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story.lead_photo.caption Former Dallas police officer Amber Guyger (left) leaves the courtroom during a break in morning proceedings in her murder trial, Tuesday, Sept. 24, 2019, in Dallas. Guyger is accused of shooting her unarmed black neighbor in his Dallas apartment. (Tom Fox/The Dallas Morning News via AP, Pool)

DALLAS -- The city of Dallas won't be held liable for the death of Harding University graduate Botham Jean, a federal district judge has ruled.

U.S. District Judge Barbara Lynn this week dismissed the city from a civil lawsuit filed by Jean's family. Jean, a black man from St. Lucia who was living in Dallas, was killed in his own home by Amber Guyger, a white off-duty police officer, in September 2018.

Although the lawsuit did not seek a specific amount, Guyger is now the only defendant in the civil lawsuit filed in 2018.

Guyger was still in uniform when she shot Jean using her service weapon Sept. 6, 2018. She said she believed she was in her own apartment. She was later fired from the department. In October, Guyger was found guilty of murder in Jean's death and is serving a 10-year sentence.

The two-week trial captivated Dallas and the world as it renewed focus on white officers shooting unarmed black men.

Jean's family argued in their civil lawsuit that Jean's death was a result of a pattern of excessive force by Dallas police and that better training could have prevented his death.

"By simply following proper police procedures and the best police practices and not the protocol of the DPD to 'shoot first and ask questions later', Defendant Guyger would have not shot Jean," the lawsuit read. "Essentially, Officer Guyger was ill-trained, and as a result, defaulted to the defective DPD policy: to use deadly force even when there exist no immediate threat of harm to themselves or others."

The city countered that the lawsuit failed to provide evidence to their claims and could not prove causation.

Before Lynn's decision, a magistrate judge agreed with the city and suggested it be dismissed from the lawsuit. Legal experts said that because Guyger was off duty, a lawsuit against the city was unlikely to be successful.

Dallas interim city attorney Christopher Caso declined to comment Thursday.

Daryl Washington, the Jean family's lawyer, said he had not reviewed the latest court documents. However, he maintained that Guyger acted and was treated as an on-duty officer at the scene of the crime and therefore the city should be held accountable. He also referenced testimony at the trial, where Guyger and others talked about police training in response to threats.

"There are a number of things that Amber Guyger did not do or said she did not recall how to do," he said. "If this stuff was drilled into police officers, we would not have people saying they weren't familiar with deescalation practices."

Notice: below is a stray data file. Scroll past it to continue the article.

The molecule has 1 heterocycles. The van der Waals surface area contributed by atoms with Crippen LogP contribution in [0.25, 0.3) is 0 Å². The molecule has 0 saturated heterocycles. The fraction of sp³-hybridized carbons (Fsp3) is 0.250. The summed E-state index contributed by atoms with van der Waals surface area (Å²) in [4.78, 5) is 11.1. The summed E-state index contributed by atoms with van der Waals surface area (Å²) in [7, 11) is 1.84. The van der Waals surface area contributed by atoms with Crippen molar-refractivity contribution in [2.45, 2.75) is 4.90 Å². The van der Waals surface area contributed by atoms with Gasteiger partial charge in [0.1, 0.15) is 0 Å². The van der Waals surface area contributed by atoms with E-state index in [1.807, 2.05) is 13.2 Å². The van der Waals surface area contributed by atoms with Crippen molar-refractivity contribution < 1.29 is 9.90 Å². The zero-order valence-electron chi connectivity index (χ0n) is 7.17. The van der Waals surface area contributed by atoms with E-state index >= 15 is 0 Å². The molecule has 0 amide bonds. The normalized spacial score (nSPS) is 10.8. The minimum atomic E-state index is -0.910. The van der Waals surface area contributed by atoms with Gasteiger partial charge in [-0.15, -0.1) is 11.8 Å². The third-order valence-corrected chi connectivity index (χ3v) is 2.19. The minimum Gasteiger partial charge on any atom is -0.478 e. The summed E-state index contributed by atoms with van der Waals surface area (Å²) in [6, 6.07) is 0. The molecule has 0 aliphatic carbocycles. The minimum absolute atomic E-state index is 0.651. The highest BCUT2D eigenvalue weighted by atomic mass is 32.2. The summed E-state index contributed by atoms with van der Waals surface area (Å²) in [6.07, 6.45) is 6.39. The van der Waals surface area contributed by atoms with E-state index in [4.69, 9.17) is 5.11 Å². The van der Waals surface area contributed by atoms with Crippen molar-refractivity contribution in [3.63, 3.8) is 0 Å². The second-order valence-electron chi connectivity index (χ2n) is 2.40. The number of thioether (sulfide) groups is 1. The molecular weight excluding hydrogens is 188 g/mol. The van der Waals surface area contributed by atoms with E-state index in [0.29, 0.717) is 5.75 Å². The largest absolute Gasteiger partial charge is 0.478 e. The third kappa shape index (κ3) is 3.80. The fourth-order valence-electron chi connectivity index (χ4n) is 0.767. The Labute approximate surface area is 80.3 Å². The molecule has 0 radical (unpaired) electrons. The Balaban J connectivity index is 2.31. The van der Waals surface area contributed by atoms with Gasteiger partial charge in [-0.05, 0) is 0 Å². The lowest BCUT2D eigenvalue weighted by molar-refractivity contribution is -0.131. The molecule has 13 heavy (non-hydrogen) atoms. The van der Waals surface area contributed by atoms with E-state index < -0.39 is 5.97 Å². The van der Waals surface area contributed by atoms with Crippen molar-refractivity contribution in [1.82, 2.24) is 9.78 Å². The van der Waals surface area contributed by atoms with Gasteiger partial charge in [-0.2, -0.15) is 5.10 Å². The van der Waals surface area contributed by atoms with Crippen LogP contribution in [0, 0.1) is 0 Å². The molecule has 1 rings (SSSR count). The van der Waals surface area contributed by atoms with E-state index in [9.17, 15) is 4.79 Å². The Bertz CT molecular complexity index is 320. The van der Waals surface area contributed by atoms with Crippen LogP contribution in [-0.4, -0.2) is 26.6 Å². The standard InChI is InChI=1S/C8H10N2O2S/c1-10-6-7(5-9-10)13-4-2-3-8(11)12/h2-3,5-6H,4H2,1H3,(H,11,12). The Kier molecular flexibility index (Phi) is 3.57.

The lawsuit was filed by Jean's parents, Allison and Bertrum Jean, and his sister, Allisa Findley.

Dallas bucks the national trend in holding police officers accountable for murder. Since 2016, four Dallas-area police officers have been indicted on murder charges. Guyger was the third to be sent to prison.

In an interview published this week in The Dallas Morning News, Allison Jean said healing hasn't been easy but that she wants to move on.

"I have no hatred toward Amber Guyger," she said. "It's time to focus on me and heal in the best way I know how."

Jean grew up in St. Lucia but came to the United States to attend college at Harding University, the largest private university in Arkansas with about 5,000 students representing 50 states and 50 foreign nations and territories.

Jean was a member of the Good News Singers, a resident assistant and an intern for the Rock House campus ministry during his time at the university, which is located in Searcy. He frequently led worship during chapel services and was known for his powerful song leading.

Jean moved to Dallas after graduation and worked as an accountant at PricewaterhouseCoopers.

The Paul R. Carter College of Business Administration at Harding University and PricewaterhouseCoopers set up the Botham Jean Business Scholarship after Jean's death. The scholarship supports students from historically under-represented populations who are pursuing degrees in business.

Photo by Jeff Montgomery/Harding University via AP
In this Sept. 21, 2017, file photo, provided by Harding University in Searcy, Ark., Botham Jean leads worship at a university presidential reception in Dallas.

Metro on 12/28/2019

Print Headline: Dallas dropped from Jean death suit

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